Should supervisors communicate goals or visions? The moderating role of subordinates' psychological distance

Arne Vanderstukken*, Bert Schreurs, Filip Germeys, Anja Van den Broeck, Karin Proost

*Corresponding author for this work

Research output: Contribution to journalArticleAcademicpeer-review

Abstract

There is an ongoing debate about how supervisors should communicate desired endstates to subordinates, that is, whether they should set concrete goals (according to goal setting theory) or communicate abstract visions (according to transformational leadership theory). In this paper, we draw on construal level theory (CLT) to reconcile both views and develop a model of when supervisors communicating concrete goals versus abstract visions are seen as more effective. According to CLT, being psychologically removed from (vs. near to) an event or object makes people construe the event or object in a more abstract (vs. concrete) way, which, in turn, leads people to process abstract (vs. concrete) information more fluently and thus evaluate the sender of this information more favorably. Accordingly, supervisor effectiveness may be higher in conditions where communication and psychological distance to the supervisor converge (vision/far and goals/close) rather than diverge (vision/close and goals/far). We tested this hypothesis in two experiments, using different operationalizations of psychological distance. In these studies, we found supervisor effectiveness to be higher when vision was communicated at a far versus near distance and goals were communicated at a near versus far distance.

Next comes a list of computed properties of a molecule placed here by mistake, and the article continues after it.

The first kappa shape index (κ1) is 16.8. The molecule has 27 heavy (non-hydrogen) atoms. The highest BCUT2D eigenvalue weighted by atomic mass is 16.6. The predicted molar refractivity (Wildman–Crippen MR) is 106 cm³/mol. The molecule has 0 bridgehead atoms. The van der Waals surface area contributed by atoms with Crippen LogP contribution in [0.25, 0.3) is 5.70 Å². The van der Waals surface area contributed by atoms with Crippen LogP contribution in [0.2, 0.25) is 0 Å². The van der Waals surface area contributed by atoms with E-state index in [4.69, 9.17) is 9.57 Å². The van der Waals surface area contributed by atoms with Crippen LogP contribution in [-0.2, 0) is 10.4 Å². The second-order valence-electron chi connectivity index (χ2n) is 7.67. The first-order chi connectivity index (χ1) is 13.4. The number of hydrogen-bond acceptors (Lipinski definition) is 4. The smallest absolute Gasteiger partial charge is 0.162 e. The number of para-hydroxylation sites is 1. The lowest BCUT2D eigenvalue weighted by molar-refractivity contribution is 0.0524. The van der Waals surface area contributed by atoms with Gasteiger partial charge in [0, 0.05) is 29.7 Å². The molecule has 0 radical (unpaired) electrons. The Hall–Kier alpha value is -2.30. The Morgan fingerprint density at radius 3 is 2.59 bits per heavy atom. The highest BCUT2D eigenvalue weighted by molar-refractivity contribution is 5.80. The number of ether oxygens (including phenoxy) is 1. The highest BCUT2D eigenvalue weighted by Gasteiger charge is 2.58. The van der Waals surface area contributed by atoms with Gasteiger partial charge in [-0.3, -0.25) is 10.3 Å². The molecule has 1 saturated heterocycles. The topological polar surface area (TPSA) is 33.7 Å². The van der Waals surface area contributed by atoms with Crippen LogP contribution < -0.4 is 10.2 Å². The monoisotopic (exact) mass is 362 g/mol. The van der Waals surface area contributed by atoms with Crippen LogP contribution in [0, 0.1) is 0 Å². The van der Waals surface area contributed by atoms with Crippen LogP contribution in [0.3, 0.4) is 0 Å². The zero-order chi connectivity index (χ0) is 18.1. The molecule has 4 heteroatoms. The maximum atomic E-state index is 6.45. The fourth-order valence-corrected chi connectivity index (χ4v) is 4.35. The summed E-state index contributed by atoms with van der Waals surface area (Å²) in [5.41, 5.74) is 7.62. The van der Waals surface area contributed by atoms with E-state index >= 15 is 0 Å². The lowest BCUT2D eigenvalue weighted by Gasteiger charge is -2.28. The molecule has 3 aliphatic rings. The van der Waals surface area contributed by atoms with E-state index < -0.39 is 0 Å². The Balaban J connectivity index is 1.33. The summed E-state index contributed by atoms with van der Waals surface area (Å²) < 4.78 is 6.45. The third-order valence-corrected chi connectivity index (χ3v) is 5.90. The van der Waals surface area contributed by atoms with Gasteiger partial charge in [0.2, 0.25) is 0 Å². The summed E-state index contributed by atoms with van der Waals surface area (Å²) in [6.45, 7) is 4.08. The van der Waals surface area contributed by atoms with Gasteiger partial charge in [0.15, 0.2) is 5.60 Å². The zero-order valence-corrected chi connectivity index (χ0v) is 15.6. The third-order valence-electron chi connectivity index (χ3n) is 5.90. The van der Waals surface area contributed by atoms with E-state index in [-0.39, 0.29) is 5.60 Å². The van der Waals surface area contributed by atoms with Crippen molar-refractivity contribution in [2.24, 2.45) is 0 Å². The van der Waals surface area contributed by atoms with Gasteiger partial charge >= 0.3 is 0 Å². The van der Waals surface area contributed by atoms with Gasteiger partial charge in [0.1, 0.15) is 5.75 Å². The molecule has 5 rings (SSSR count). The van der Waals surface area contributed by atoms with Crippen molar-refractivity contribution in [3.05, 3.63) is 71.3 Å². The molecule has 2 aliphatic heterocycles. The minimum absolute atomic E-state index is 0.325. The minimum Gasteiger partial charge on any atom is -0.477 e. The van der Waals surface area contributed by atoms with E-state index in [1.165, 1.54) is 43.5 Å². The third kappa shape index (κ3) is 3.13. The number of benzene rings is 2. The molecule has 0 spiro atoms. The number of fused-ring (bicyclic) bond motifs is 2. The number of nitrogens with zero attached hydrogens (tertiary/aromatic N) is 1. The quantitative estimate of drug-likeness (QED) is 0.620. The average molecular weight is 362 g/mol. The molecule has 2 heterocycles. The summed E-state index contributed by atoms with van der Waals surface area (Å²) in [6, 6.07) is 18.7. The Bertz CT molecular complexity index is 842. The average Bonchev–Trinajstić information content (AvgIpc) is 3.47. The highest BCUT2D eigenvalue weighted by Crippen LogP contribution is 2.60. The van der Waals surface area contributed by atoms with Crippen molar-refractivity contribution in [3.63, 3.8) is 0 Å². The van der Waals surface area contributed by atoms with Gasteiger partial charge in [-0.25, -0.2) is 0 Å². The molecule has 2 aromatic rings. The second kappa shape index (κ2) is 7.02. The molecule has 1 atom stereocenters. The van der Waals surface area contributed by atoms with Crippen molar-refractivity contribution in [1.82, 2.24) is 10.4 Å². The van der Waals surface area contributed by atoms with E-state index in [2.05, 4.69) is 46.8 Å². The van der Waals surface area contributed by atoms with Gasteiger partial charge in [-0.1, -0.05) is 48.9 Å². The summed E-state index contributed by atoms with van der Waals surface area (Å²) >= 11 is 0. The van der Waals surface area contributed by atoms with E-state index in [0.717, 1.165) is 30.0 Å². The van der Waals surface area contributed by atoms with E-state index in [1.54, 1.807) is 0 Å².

Original languageEnglish
Number of pages13
JournalJournal of Applied Social Psychology
DOIs
Publication statusE-pub ahead of print - 16 Aug 2019

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Psychology
Communication

Keywords

  • CHARISMATIC LEADERSHIP
  • CONSTRUAL-LEVEL
  • MOTIVATION
  • ORIENTATION
  • PERFORMANCE
  • PICTURE
  • TIME
  • TRANSACTIONAL LEADERSHIP
  • TRANSFORMATIONAL LEADERSHIP
  • WORK

Cite this

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title = "Should supervisors communicate goals or visions?: The moderating role of subordinates' psychological distance",
abstract = "There is an ongoing debate about how supervisors should communicate desired endstates to subordinates, that is, whether they should set concrete goals (according to goal setting theory) or communicate abstract visions (according to transformational leadership theory). In this paper, we draw on construal level theory (CLT) to reconcile both views and develop a model of when supervisors communicating concrete goals versus abstract visions are seen as more effective. According to CLT, being psychologically removed from (vs. near to) an event or object makes people construe the event or object in a more abstract (vs. concrete) way, which, in turn, leads people to process abstract (vs. concrete) information more fluently and thus evaluate the sender of this information more favorably. Accordingly, supervisor effectiveness may be higher in conditions where communication and psychological distance to the supervisor converge (vision/far and goals/close) rather than diverge (vision/close and goals/far). We tested this hypothesis in two experiments, using different operationalizations of psychological distance. In these studies, we found supervisor effectiveness to be higher when vision was communicated at a far versus near distance and goals were communicated at a near versus far distance.",